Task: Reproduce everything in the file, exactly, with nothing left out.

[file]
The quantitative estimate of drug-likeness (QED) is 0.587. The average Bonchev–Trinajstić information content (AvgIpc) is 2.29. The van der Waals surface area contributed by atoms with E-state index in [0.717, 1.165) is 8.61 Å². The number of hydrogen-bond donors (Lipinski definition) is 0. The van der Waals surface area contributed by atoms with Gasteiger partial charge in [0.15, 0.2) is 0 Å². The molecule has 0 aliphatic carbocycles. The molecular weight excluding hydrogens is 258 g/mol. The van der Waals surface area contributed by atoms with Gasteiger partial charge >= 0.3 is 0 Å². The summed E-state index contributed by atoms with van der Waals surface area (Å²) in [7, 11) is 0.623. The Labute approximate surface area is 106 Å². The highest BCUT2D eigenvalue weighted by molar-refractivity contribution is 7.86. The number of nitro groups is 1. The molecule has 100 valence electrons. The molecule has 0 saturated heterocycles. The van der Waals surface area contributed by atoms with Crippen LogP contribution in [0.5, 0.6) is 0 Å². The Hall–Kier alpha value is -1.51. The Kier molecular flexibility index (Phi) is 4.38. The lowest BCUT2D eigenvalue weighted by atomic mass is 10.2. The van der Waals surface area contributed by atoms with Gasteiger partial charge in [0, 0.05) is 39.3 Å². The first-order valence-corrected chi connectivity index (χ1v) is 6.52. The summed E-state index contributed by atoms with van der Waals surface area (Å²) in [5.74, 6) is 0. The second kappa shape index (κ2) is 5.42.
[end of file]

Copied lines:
The quantitative estimate of drug-likeness (QED) is 0.587. The average Bonchev–Trinajstić information content (AvgIpc) is 2.29. The van der Waals surface area contributed by atoms with E-state index in [0.717, 1.165) is 8.61 Å². The number of hydrogen-bond donors (Lipinski definition) is 0. The van der Waals surface area contributed by atoms with Gasteiger partial charge in [0.15, 0.2) is 0 Å². The molecule has 0 aliphatic carbocycles. The molecular weight excluding hydrogens is 258 g/mol. The van der Waals surface area contributed by atoms with Gasteiger partial charge >= 0.3 is 0 Å². The summed E-state index contributed by atoms with van der Waals surface area (Å²) in [7, 11) is 0.623. The Labute approximate surface area is 106 Å². The highest BCUT2D eigenvalue weighted by molar-refractivity contribution is 7.86. The number of nitro groups is 1. The molecule has 100 valence electrons. The molecule has 0 saturated heterocycles. The van der Waals surface area contributed by atoms with Crippen LogP contribution in [0.5, 0.6) is 0 Å². The Hall–Kier alpha value is -1.51. The Kier molecular flexibility index (Phi) is 4.38. The lowest BCUT2D eigenvalue weighted by atomic mass is 10.2. The van der Waals surface area contributed by atoms with Gasteiger partial charge in [0, 0.05) is 39.3 Å². The first-order valence-corrected chi connectivity index (χ1v) is 6.52. The summed E-state index contributed by atoms with van der Waals surface area (Å²) in [5.74, 6) is 0. The second kappa shape index (κ2) is 5.42.